Situated in the middle of the space the chair sat between two projectors mounted on metal tripods. In front of the chair, in place of a screen were two printed motorised banners placed on a conveyor belt and mediated by a voltage regulator. Below each of these panels were two smoke machines; one on each side, on an angle. I found the use of smoke machines inherently theatrical, as though they were alluding to a ‘home entertainment system’ from a ’90s television advertisement. The table had a coin mechanism, so when you placed coins into the slot it would trigger a few seconds of smoke and the movement of the panels. These printed banners were made up of three frames, which interlaced between bands. As the banners roll, the projectors shine white light on these bands. These banners featured images of boxers. While the smoke and banners are triggered the chair produces a soundtrack, which is like a calming static head massage.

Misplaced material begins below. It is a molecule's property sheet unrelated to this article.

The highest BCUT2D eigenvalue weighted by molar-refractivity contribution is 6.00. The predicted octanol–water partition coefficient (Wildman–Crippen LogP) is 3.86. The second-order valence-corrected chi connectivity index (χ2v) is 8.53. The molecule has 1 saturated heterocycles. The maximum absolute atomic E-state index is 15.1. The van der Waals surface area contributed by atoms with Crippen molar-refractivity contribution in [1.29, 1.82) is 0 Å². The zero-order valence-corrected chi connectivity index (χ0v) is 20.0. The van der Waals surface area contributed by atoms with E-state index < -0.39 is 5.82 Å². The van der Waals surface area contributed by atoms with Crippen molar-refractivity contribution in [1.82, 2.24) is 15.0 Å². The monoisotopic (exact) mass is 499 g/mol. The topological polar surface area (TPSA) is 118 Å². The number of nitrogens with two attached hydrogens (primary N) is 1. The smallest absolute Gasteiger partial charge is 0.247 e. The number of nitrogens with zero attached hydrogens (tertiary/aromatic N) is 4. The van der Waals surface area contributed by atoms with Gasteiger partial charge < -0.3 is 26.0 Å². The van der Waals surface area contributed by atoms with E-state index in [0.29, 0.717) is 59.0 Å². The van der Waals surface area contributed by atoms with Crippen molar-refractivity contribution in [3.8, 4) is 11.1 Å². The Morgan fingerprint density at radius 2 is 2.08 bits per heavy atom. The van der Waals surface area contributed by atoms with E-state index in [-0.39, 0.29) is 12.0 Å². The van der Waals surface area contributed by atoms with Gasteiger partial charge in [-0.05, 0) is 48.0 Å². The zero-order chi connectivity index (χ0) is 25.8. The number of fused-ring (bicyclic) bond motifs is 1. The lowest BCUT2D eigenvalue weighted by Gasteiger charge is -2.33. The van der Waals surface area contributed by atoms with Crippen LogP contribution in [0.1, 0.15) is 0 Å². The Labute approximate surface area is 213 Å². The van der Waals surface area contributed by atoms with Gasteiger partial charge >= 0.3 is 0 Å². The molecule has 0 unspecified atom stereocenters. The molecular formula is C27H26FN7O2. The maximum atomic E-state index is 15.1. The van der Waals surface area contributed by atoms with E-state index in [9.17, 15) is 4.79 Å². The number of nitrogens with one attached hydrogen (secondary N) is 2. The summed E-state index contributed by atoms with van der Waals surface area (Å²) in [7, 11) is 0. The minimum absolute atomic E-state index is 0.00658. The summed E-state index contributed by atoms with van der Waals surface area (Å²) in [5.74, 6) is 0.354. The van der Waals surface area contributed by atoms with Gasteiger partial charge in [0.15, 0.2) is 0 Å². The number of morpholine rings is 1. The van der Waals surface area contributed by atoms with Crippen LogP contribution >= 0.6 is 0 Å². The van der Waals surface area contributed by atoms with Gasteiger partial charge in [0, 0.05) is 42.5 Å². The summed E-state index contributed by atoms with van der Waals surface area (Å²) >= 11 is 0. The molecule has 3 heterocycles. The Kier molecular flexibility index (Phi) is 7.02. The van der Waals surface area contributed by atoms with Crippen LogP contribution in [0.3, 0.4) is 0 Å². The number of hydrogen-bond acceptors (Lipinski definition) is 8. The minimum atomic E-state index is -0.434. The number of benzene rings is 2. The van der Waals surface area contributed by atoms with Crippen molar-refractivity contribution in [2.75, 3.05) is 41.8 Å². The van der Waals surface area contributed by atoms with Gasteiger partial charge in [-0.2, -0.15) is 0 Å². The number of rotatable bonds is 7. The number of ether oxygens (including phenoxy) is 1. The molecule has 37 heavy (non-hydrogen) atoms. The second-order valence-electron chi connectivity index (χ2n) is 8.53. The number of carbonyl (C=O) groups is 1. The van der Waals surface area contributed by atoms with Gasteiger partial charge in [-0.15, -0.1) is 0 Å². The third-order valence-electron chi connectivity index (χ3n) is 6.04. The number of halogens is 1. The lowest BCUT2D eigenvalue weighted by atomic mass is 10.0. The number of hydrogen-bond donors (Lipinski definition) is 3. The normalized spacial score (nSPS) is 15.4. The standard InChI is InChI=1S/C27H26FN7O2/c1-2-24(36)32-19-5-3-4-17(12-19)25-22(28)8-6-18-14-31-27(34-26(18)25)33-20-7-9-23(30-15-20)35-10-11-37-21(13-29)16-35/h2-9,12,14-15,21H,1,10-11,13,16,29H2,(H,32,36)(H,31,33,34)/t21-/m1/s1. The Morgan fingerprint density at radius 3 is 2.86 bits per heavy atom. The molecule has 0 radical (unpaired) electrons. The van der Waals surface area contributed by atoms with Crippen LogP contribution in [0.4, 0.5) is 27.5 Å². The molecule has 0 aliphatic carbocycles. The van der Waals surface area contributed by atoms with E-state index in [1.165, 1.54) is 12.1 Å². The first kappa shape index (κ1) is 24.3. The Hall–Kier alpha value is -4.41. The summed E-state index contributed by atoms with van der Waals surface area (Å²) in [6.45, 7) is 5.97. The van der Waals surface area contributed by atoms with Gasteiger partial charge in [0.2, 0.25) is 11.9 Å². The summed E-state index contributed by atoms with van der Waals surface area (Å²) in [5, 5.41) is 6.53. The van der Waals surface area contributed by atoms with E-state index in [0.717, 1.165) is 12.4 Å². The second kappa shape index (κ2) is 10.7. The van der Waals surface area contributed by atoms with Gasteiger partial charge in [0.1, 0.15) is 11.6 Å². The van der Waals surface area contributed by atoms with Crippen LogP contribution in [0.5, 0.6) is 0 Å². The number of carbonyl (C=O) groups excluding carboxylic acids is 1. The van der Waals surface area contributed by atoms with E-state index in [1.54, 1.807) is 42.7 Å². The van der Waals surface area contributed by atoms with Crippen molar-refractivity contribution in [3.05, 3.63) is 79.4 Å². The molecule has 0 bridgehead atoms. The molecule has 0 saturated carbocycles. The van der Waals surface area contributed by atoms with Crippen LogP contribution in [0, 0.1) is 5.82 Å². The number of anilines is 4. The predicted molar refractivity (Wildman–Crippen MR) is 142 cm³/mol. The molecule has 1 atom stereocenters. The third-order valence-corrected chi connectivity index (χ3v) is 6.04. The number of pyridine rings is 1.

On the right side of room were an assortment of tools including safety vests, tapes and a couple of data tables designed to have ‘glitches’ recorded in them. These assorted tools were placed there for practical reasons – the artists had encountered a couple of technical difficulties during the show’s opening – but also as means to occupy and maintain the space. Some of these objects seemed superfluous, such as the jackets, but even their presence alluded to performative action. On the far side of the room was an old television featured on a found mechanical arm. The television showed ambiguous video footage which became more distorted the closer you walked towards it. Much of this footage was gleaned from gay porn. In some ways these works and many of the other works in Used Parts harboured a nostalgia to a pre-digital age. The footage compiled for this antiquated television set underwent a rigorous process of conversion from 8mm film to VHS tape and finally to its presented format as digital video. Hajian and Carter are actively destroying the idea of the ‘perfect image’, and this is amplified by the original sequences from 8mm film which flicker in and out of much of their works.